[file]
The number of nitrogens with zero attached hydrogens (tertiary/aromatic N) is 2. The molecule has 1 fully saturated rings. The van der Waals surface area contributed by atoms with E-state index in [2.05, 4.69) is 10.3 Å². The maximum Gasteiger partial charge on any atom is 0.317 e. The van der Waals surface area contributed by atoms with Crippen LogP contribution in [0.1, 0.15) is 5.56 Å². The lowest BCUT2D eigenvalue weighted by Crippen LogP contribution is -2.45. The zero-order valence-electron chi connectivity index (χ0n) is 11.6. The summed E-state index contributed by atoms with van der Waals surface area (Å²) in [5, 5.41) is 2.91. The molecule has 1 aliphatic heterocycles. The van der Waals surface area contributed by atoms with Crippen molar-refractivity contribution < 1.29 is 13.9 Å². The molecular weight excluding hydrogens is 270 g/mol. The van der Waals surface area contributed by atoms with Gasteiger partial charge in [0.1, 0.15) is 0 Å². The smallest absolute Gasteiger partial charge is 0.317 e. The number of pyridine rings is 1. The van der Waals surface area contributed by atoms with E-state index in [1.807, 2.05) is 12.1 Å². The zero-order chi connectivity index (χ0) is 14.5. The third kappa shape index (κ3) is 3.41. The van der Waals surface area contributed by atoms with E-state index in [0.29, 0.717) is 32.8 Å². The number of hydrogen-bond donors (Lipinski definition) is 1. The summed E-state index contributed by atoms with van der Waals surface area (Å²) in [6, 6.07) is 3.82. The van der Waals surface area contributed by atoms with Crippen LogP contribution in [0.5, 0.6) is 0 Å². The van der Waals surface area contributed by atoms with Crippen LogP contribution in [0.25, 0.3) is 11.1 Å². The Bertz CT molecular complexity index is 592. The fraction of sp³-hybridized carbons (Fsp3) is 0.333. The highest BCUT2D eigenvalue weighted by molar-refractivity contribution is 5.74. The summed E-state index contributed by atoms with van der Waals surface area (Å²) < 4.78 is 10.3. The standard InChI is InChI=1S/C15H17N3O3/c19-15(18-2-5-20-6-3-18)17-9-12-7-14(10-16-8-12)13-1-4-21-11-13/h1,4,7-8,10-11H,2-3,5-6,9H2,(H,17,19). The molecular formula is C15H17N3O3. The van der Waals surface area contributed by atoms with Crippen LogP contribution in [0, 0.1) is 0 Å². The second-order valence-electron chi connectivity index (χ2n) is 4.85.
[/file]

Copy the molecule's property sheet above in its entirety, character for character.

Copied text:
The number of nitrogens with zero attached hydrogens (tertiary/aromatic N) is 2. The molecule has 1 fully saturated rings. The van der Waals surface area contributed by atoms with E-state index in [2.05, 4.69) is 10.3 Å². The maximum Gasteiger partial charge on any atom is 0.317 e. The van der Waals surface area contributed by atoms with Crippen LogP contribution in [0.1, 0.15) is 5.56 Å². The lowest BCUT2D eigenvalue weighted by Crippen LogP contribution is -2.45. The zero-order valence-electron chi connectivity index (χ0n) is 11.6. The summed E-state index contributed by atoms with van der Waals surface area (Å²) in [5, 5.41) is 2.91. The molecule has 1 aliphatic heterocycles. The van der Waals surface area contributed by atoms with Crippen molar-refractivity contribution < 1.29 is 13.9 Å². The molecular weight excluding hydrogens is 270 g/mol. The van der Waals surface area contributed by atoms with Gasteiger partial charge in [0.1, 0.15) is 0 Å². The smallest absolute Gasteiger partial charge is 0.317 e. The number of pyridine rings is 1. The van der Waals surface area contributed by atoms with E-state index in [1.807, 2.05) is 12.1 Å². The zero-order chi connectivity index (χ0) is 14.5. The third kappa shape index (κ3) is 3.41. The van der Waals surface area contributed by atoms with E-state index in [0.29, 0.717) is 32.8 Å². The number of hydrogen-bond donors (Lipinski definition) is 1. The summed E-state index contributed by atoms with van der Waals surface area (Å²) in [6, 6.07) is 3.82. The van der Waals surface area contributed by atoms with Crippen LogP contribution in [0.5, 0.6) is 0 Å². The van der Waals surface area contributed by atoms with Crippen LogP contribution in [0.25, 0.3) is 11.1 Å². The Bertz CT molecular complexity index is 592. The fraction of sp³-hybridized carbons (Fsp3) is 0.333. The highest BCUT2D eigenvalue weighted by molar-refractivity contribution is 5.74. The summed E-state index contributed by atoms with van der Waals surface area (Å²) < 4.78 is 10.3. The standard InChI is InChI=1S/C15H17N3O3/c19-15(18-2-5-20-6-3-18)17-9-12-7-14(10-16-8-12)13-1-4-21-11-13/h1,4,7-8,10-11H,2-3,5-6,9H2,(H,17,19). The molecular formula is C15H17N3O3. The van der Waals surface area contributed by atoms with Crippen LogP contribution in [0, 0.1) is 0 Å². The second-order valence-electron chi connectivity index (χ2n) is 4.85.